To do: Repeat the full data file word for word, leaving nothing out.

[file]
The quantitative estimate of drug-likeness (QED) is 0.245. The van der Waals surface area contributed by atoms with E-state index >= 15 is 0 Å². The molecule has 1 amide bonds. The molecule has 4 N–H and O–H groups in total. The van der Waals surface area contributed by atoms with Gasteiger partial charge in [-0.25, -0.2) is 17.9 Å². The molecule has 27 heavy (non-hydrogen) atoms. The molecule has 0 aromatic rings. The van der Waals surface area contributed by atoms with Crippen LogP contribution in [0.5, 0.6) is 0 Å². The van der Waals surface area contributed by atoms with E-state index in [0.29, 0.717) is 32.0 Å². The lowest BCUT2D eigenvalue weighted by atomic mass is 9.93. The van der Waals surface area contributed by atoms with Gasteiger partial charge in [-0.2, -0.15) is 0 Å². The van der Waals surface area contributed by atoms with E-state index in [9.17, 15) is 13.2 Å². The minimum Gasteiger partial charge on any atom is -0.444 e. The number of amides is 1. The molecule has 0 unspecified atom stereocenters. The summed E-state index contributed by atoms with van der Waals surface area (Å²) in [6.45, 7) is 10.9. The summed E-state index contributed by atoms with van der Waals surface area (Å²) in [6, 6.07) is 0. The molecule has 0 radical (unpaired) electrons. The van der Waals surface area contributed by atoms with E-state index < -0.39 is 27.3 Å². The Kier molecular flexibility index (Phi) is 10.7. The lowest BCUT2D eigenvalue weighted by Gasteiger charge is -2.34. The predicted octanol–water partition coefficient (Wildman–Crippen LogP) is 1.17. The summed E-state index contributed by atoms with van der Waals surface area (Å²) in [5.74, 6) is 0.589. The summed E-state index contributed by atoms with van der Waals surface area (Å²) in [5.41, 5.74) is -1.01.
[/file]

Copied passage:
The quantitative estimate of drug-likeness (QED) is 0.245. The van der Waals surface area contributed by atoms with E-state index >= 15 is 0 Å². The molecule has 1 amide bonds. The molecule has 4 N–H and O–H groups in total. The van der Waals surface area contributed by atoms with Gasteiger partial charge in [-0.25, -0.2) is 17.9 Å². The molecule has 27 heavy (non-hydrogen) atoms. The molecule has 0 aromatic rings. The van der Waals surface area contributed by atoms with Crippen LogP contribution in [0.5, 0.6) is 0 Å². The van der Waals surface area contributed by atoms with E-state index in [0.29, 0.717) is 32.0 Å². The lowest BCUT2D eigenvalue weighted by atomic mass is 9.93. The van der Waals surface area contributed by atoms with Gasteiger partial charge in [-0.2, -0.15) is 0 Å². The van der Waals surface area contributed by atoms with E-state index in [9.17, 15) is 13.2 Å². The minimum Gasteiger partial charge on any atom is -0.444 e. The number of amides is 1. The molecule has 0 unspecified atom stereocenters. The summed E-state index contributed by atoms with van der Waals surface area (Å²) in [6.45, 7) is 10.9. The summed E-state index contributed by atoms with van der Waals surface area (Å²) in [6, 6.07) is 0. The molecule has 0 radical (unpaired) electrons. The van der Waals surface area contributed by atoms with E-state index < -0.39 is 27.3 Å². The Kier molecular flexibility index (Phi) is 10.7. The lowest BCUT2D eigenvalue weighted by Gasteiger charge is -2.34. The predicted octanol–water partition coefficient (Wildman–Crippen LogP) is 1.17. The summed E-state index contributed by atoms with van der Waals surface area (Å²) in [5.74, 6) is 0.589. The summed E-state index contributed by atoms with van der Waals surface area (Å²) in [5.41, 5.74) is -1.01.